Institutional Regimes, Long Wave Systemic Risk and Great International Crisis of 2008-2012
This paper studies the relationship between long-term growth of GDP per capita, institutional regimes of accumulation (ROA), systemic risk and the Great International Crisis of 2008-2010. The principle hypothesis behind the work is that the ROA provides a foundation for long-term growth as a type of fundamental variable, and that this growth provides a buffer against systemic risk in the sense that sustainable growth provides resources for debt provision and employment stimulation. The emergence of a viable ROA is crucial for long waves of growth which stimulate both private sector profit and public sector tax receipts which (using conventional terminology) reduce the structural deficit for both sectors. Low rates of long-term growth, therefore, provide a good indicator of the emergence of “long wave systemic risk” (LWSR), which left such nations vulnerable to uncertainty, financial crisis and recession. The paper investigates the inability of growth for various decades to “cover” instabilities associated with the Great Crisis, leading to high rates of LWSR, especially for European and North American nations that bore the brunt of the crisis.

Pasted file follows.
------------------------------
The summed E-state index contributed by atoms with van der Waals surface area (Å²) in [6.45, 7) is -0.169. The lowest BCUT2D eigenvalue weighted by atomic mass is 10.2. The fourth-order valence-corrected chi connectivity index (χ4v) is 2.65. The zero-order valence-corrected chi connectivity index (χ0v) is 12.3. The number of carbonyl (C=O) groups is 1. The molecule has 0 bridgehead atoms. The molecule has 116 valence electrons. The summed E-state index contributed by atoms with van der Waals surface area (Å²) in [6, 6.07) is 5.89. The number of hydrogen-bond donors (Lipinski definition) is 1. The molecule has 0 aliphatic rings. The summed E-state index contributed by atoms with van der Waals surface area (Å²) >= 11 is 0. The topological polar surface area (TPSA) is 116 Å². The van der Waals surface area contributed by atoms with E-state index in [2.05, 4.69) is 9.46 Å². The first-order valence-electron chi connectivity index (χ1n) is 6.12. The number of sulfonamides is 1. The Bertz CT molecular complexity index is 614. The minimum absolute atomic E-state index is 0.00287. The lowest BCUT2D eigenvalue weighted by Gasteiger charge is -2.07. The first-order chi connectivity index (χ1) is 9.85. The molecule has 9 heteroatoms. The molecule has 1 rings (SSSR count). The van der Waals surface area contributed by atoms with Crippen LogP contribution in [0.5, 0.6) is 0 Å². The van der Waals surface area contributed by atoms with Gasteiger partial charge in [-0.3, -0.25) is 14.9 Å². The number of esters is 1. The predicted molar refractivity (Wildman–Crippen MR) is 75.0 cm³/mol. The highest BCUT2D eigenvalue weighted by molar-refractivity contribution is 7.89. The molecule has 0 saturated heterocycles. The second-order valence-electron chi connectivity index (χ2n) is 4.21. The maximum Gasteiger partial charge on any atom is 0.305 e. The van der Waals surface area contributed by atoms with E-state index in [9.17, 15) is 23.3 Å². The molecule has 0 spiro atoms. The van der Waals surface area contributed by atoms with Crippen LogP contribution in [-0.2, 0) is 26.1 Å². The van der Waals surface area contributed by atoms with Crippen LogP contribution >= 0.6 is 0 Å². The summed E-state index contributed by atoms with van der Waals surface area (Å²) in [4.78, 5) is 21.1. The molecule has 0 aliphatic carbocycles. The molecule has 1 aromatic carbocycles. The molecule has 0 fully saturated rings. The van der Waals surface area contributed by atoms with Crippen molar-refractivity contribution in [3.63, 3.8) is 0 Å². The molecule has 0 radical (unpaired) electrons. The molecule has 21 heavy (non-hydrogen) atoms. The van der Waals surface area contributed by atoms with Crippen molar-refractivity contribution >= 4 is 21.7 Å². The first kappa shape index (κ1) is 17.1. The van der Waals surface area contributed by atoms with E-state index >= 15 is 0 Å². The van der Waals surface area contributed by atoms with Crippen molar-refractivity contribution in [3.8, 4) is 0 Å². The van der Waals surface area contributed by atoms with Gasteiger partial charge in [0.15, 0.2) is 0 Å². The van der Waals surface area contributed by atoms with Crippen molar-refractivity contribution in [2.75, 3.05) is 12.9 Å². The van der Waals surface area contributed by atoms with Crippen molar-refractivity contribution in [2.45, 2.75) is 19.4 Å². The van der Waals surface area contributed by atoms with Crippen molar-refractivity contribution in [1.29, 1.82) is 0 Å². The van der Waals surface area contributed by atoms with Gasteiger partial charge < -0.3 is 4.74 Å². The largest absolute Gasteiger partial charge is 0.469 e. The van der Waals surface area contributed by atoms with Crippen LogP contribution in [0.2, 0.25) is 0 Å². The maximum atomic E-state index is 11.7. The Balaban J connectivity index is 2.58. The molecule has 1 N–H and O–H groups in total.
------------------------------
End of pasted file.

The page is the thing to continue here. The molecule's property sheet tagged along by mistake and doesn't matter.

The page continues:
Key words: Institutional regimes, Long wave systemic risk, Great international crisis.
JEL: B50, E10, G01, O57, P16.